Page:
Artistry is a quirky thing – it is the ability to see and do things in a very different way than most other people. The Right Reverend Billy F. Gibbons is an artist. He plays the guitar like no one else – known for his many accolades as lead guitarist and singer for ZZ Top. These days, whenever and wherever BFG straps on a guitar, you know it will be memorable and stick in your head forever.
The question is, does artistry transcend to multiple facets in one’s life. For Billy F. Gibbons the proof that it does lies in the hot rods he has designed and had built over the last 20 years. Billy’s “second channel” of brilliance surfaced with the ZZ Top “” Eliminator” ’33 Ford coupe that graced both a ZZ Top album cover and the cover of Hot Rod Magazine. Initially, many of us in the press discounted BFG as just another rich guy getting high-dollar cars built for him. But there was something about that car, that just got you – the stance, the graphics, the proportions – whatever it was, it was Billy’s artistry coming through.
If there was any doubt about Gibbons’ influence on the cars he builds, it was put to rest with the debut of his custom Cadzilla and the “Dare to be Different” movement it inspired. Along the way Billy gathered “kindred spirits” like the late Pete Chapouris, Jimmy Shine and a host of car builders who saw hot rods the way he saw hot rods. There have been other cars added to his stable, but his latest coupe, a ’34 Ford three-window coupe that he’s named “Whisky Runner” has captured the total essence of a ‘50s hot rod like no other.
This coupe is significant in many ways. It has a perfect 5-inch chop performed by previous owner Rudy Rodriquez. It has the iconic look of the Pierce Brothers Bonneville coupe that sets the bar for all ’34 3-window chops. The body was in really great condition and except for the custom touches by Jimmy Shine it was left alone and given a coat of PPG primer to prevent rust by Mike’s Paint. The car was built with post WWII parts reminiscent of what was taking place in garages and backyards across the nation in the early ‘50s. Sure, there were a couple of concessions for drivability and reliability such as a Vega steering box instead of an early Ford pickup, and a GM 350 Turbo Hydromantic replacing the original Cad 4-speed hydro. But they are out of sight and in no way detract from the build. The shiny new alternator and Holley carb were last minute fixes to get the car running for a last minute video shoot. Those and many other details are being re-addressed currently at Jimmy Shines shop.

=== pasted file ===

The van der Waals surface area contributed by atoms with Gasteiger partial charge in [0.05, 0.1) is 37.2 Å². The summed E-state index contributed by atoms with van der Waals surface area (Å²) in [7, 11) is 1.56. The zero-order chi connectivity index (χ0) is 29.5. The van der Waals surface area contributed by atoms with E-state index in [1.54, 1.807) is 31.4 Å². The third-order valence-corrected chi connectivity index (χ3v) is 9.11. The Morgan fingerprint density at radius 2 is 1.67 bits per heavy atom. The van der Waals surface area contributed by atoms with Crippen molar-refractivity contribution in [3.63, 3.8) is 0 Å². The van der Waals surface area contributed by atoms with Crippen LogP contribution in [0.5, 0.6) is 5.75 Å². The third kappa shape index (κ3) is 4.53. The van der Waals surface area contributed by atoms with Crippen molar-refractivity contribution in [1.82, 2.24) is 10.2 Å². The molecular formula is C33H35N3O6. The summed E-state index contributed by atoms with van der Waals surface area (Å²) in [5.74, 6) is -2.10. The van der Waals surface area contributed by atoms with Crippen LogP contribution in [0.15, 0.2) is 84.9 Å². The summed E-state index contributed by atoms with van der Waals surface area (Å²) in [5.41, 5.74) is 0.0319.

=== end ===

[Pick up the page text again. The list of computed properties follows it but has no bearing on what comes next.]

Another significant fact about this car is that it is the last to be built by good friend and So-Cal Speed Shop owner, Pete Chapouris who died suddenly and tragically after the Whisky Runner was completed. In fact, Pete filled out the tech sheet in his own handwriting that can be viewed in Rodding Revolutions feature story click here. A big part of Billy’s enjoyment with his car builds is commiserating about concepts and ideas to incorporate in the builds with his car-building buddies.
If you check out the tech sheet on RR the first thing that hits you is that it is almost blank. Very few major modifications were needed. The ’34 frame got ’32 Ford frame horns grafted on front and rear. The transverse buggy spring suspension was retained with the original friction shocks replaced with So-Cal long tube units and a Winters banjo-style quick change with 4.11 gears was installed. A 22-gallon fuel tank was also mounted in the trunk area to give the coupe some range and running time.
One of the parts of the Whisky Runner that Billy treasures most is the GM prototype 331cid OHV engine that Pete Chapouris had in storage for more than 20 years. Right at the end of WWII Pete’s dad was working with Ed Cline to develop a closed circuit engine dyno. GM provided them with three prototype Cad engines for testing. One engine eventually ended up in one of Cline’s cars, but Pete took possession of the “Cline Cadillac” in the end. The engine was carefully freshened up by Ray Zeller in Phoenix, Arizona, retaining as many as the original parts as possible.
The clean, competition silhouette was achieved by recessing the headlights behind the grille and the taillights flush with the body. The unusual-looking hood side-panel louvers are from a ’36 Ford. One of Billy’s eccentricities is finding weird mechanical things and incorporating them in his cars. A good example is a 24V aircraft landing light that flips up on special occasions (like the 2014 SEMA Ignited parade).
One such other odd piece is the helicopter control stick that Billy found in aircraft surplus. It now resides in the interior as the shift lever and looks right at home in the stripped out compartment. A ’40 Ford dash has been painted gold, but rubber floormats and the basis for a rudimentary bench seat is all that’s present.
Other visuals that perfect the look are 12-inch drum brakes and 16-inch Ford steelies with 1-inch backspacing. They are 5s in front and 6s out back. BFG’s signature “Z” graphic was the final visual challenge is on the somewhat unrefined and primered body. That is until Billy decided to essentially “emboss” the body with a custom “Z” molding designed by artist Alberto Hernandez. It seems like a simple thing, but Billy says it was the most challenging part of the build.
Since its completion, Whisky Runner (like Billy) has become a rock star, being featured in several videos and even a trip to the Goodwood Festival of Speed in the UK. But like we mentioned earlier, the car is back at Jimmy Shine’s getting ready as our old buddy Gray Baskerville use to call it, “a shave and haircut”. Who knows what phase II will bring, but we really like it just the way it is.
Read more in Rodding Revolutions Issue 4